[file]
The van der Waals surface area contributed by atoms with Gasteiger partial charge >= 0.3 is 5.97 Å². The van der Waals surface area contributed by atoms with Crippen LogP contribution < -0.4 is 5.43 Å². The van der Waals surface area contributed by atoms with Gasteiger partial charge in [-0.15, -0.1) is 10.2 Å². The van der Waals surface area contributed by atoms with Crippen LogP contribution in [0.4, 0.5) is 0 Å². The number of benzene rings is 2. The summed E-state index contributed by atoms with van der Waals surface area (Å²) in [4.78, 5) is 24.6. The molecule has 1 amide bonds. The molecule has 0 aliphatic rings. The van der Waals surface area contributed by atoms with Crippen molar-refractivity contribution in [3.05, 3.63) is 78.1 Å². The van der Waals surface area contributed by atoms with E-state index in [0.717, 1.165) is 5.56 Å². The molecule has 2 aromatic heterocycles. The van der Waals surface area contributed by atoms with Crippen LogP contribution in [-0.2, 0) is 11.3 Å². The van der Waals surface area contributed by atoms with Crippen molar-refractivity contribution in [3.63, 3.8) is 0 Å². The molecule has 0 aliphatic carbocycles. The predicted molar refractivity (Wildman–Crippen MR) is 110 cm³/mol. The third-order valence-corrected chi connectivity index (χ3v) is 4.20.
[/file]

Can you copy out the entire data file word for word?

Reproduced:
The van der Waals surface area contributed by atoms with Gasteiger partial charge >= 0.3 is 5.97 Å². The van der Waals surface area contributed by atoms with Crippen LogP contribution < -0.4 is 5.43 Å². The van der Waals surface area contributed by atoms with Gasteiger partial charge in [-0.15, -0.1) is 10.2 Å². The van der Waals surface area contributed by atoms with Crippen LogP contribution in [0.4, 0.5) is 0 Å². The number of benzene rings is 2. The summed E-state index contributed by atoms with van der Waals surface area (Å²) in [4.78, 5) is 24.6. The molecule has 1 amide bonds. The molecule has 0 aliphatic rings. The van der Waals surface area contributed by atoms with Crippen molar-refractivity contribution in [3.05, 3.63) is 78.1 Å². The van der Waals surface area contributed by atoms with E-state index in [0.717, 1.165) is 5.56 Å². The molecule has 2 aromatic heterocycles. The van der Waals surface area contributed by atoms with Crippen LogP contribution in [-0.2, 0) is 11.3 Å². The van der Waals surface area contributed by atoms with Crippen molar-refractivity contribution in [3.63, 3.8) is 0 Å². The molecule has 0 aliphatic carbocycles. The predicted molar refractivity (Wildman–Crippen MR) is 110 cm³/mol. The third-order valence-corrected chi connectivity index (χ3v) is 4.20.